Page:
Military researchers are putting the final touches on a study of a "skin substitute" grown from a patient's own cells to treat complex burns and soft tissue injuries.

The new research study underway at the U.S. Army Institute of Surgical Research in San Antonio holds promise for treating burn patients, including those with severe, life-threatening wounds.

The treatment, called "engineered skin substitute," or ESS, combines tissue cultivated from a patient's skin along with collagen-producing cells to replace the two top components of skin, the epidermis and dermis.

Using the patient's cells avoids the need for foreign substitutes and lowers the chances of infection, which in turn avoids the need for immunosuppressants and reduces the number of surgeries required.

ESS is being developed  by California-based biotechnology firm Amarantus BioScience and researchers from USAISR and Rutgers University.

Skin autografts — using an individual's own cells or skin to replace damaged tissue — have been around for years, but the technology for rapidly growing replacement skin to use in large-scale burn replacement has lagged.

Moreover, many current products replace either one layer of skin or the other, but not the top two layers together. A comprehensive substitute has long been the "Holy Grail of burn surgery," said Army Col. Booker King, director of the USAISR's Burn Center.

"To be able to treat a patient who has burn injuries, you have to remove the deeply burned tissue [and cover it]. Skin is complex … a burn will not heal on its own. You have to have grafting," King said.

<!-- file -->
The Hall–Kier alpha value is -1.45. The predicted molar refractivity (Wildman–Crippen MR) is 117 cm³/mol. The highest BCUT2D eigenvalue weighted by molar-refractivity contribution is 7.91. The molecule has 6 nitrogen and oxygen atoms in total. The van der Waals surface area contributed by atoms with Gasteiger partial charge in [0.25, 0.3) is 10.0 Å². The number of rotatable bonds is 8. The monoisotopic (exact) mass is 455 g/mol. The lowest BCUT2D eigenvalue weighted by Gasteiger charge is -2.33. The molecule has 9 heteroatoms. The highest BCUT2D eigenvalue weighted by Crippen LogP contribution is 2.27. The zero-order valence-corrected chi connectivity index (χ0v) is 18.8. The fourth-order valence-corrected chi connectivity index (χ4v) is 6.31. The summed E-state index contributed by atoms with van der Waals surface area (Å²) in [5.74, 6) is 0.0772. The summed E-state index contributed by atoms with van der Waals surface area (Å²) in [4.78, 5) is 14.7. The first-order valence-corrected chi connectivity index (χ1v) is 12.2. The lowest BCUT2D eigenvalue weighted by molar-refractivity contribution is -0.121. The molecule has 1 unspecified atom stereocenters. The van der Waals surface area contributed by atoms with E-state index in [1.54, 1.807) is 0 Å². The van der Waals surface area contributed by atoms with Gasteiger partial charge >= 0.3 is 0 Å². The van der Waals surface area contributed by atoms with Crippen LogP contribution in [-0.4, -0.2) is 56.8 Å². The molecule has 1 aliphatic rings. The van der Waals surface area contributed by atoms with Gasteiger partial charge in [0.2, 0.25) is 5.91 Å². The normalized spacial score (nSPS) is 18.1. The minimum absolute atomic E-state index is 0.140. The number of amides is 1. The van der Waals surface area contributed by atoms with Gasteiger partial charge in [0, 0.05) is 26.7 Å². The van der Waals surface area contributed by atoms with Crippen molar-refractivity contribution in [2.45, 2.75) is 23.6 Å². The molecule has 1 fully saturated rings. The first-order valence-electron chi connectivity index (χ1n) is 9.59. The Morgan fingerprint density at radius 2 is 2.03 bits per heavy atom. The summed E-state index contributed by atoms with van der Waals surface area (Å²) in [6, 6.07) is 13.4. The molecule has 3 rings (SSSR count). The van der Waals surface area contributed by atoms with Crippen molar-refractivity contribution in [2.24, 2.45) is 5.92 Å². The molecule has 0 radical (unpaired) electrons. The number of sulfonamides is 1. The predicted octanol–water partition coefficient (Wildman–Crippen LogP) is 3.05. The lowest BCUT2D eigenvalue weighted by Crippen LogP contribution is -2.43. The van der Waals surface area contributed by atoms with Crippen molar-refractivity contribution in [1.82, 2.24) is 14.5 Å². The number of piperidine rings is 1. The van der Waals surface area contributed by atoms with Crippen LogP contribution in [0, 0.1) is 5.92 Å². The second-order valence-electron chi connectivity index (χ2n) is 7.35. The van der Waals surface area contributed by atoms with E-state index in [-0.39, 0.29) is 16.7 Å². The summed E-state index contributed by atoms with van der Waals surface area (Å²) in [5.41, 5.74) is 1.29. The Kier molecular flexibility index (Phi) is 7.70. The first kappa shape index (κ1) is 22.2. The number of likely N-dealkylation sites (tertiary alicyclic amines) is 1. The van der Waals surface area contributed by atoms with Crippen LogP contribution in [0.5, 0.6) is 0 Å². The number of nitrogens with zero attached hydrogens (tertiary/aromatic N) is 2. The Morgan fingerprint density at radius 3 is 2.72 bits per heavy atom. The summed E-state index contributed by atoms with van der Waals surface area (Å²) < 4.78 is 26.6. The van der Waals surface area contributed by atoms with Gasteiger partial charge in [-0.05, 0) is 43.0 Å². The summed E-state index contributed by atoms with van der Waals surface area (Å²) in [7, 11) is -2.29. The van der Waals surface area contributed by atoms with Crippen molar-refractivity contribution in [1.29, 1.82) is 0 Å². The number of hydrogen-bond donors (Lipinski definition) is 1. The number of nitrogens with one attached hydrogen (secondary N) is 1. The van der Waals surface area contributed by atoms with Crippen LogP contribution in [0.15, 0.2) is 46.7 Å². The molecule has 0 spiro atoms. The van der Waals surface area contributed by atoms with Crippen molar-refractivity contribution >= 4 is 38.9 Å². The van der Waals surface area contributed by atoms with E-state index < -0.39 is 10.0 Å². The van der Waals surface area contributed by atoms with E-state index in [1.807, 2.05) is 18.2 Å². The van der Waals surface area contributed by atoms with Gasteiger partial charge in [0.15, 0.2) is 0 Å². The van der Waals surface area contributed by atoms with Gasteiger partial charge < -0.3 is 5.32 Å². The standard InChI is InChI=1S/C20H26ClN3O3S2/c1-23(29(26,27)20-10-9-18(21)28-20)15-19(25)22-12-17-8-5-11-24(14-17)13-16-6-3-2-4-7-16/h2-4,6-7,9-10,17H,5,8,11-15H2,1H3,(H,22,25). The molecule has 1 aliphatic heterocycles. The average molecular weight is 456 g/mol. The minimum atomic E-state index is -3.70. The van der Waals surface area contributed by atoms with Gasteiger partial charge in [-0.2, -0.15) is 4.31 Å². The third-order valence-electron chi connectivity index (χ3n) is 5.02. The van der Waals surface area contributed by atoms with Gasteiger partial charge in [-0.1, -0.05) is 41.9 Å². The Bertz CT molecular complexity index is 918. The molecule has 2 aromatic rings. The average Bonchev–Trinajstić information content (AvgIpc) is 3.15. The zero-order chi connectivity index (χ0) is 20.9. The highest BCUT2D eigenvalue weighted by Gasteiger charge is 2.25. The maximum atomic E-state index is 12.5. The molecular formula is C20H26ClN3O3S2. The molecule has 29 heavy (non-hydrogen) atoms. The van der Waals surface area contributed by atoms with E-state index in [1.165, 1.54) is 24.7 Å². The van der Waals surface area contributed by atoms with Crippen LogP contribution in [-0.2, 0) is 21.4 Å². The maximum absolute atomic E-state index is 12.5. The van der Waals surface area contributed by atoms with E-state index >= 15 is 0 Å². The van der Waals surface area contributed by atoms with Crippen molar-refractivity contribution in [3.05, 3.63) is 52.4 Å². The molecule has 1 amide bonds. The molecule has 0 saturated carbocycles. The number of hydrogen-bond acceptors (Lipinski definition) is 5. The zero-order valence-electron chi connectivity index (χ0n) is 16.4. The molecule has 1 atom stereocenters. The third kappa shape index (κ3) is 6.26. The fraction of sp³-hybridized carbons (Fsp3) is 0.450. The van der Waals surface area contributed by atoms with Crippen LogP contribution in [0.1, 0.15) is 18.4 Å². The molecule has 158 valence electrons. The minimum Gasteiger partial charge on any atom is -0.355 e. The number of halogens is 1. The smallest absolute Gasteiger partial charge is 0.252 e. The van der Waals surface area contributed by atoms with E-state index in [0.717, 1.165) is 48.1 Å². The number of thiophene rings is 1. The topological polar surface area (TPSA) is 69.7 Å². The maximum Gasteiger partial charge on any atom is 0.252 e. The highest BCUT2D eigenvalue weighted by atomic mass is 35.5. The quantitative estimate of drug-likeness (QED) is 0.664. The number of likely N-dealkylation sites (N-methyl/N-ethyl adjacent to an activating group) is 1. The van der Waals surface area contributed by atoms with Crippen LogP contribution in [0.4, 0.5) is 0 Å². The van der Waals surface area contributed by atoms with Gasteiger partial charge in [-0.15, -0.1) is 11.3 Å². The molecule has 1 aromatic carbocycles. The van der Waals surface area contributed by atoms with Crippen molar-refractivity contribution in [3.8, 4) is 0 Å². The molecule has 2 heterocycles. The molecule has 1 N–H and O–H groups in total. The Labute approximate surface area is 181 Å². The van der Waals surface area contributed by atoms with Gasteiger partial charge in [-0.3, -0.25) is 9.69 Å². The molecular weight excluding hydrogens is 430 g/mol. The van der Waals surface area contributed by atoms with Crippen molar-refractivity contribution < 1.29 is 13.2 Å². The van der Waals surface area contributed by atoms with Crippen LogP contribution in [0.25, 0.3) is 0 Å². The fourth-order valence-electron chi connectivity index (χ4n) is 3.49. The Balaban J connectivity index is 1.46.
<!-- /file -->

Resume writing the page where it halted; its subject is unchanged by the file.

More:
ESS already has been designated an "orphan" drug by the FDA, to be used for investigative purposes to treat pediatric patients burned over more than 95 percent of their bodies.

King said if it works on patients at the USAISR Burn Center, it could help the rare cases — 500 to 2,000 a year — of civilian and military adult patients nationwide whose injuries include burns over more than 50 percent of their bodies.

These patients now have very few options for successful treatment, leaving them vulnerable to infections and the deadly threat of sepsis.

"Very large injuries and burns not only affect the skin and muscle, but every other organ system," King said. "You run a risk of respiratory failure, kidney failure, endocrine failure. The skin does a lot more than people realize."

From 2003 through 2014, the USAISR Burn Center treated 991 military patients, King said. With its 16 intensive care beds and 24 ward beds, it's the only burn center within the Defense Department and also the largest in Texas, treating severely injured civilians as well as military personnel.

The ESS study will involve 12 patients whose burns cover more than half the surface area of their bodies. It is a "Phase 2" trial, designed to determine the safety and effectiveness of the treatment.

Amarantus CEO Gerald Commissiong said researchers will compare ESS with different autografts, but believe their product, which has helped the most severely injured children, will work.

"We believe the … dermal and epidermal cell matrix from ESS has the potential to provide a more effective direct permanent restoration of structure and function of full thickness skin, with minimal scarring," Commissiong said.

USAISR also is researching other treatments for severe burns, including the ReCell Spray on Skin System device from British-based Avita Medical, which distributes a patient's own healthy cells, grown and suspended in an enzyme liquid, onto a wound once the damaged cells are removed.

The institute's surgeons also are exploring the science of stratigraphy — layering skin cells developed from a patient's stem cells to grow new tissue.

King declined to predict how long the ESS study will take, saying that depends on the number of patients who qualify for the study as well as their willingness — or their families' — to try something experimental.

But he said ESS could provide a treatment option for an injury where few options exist.

"This would be a major breakthrough in the field, not only treating the burns we see coming out of war but for a lot of polytrauma — soft tissue injuries that need to be covered," King said.

Patricia Kime is a senior writer covering military and veterans health care, medicine and personnel issues.

In Other News
Load More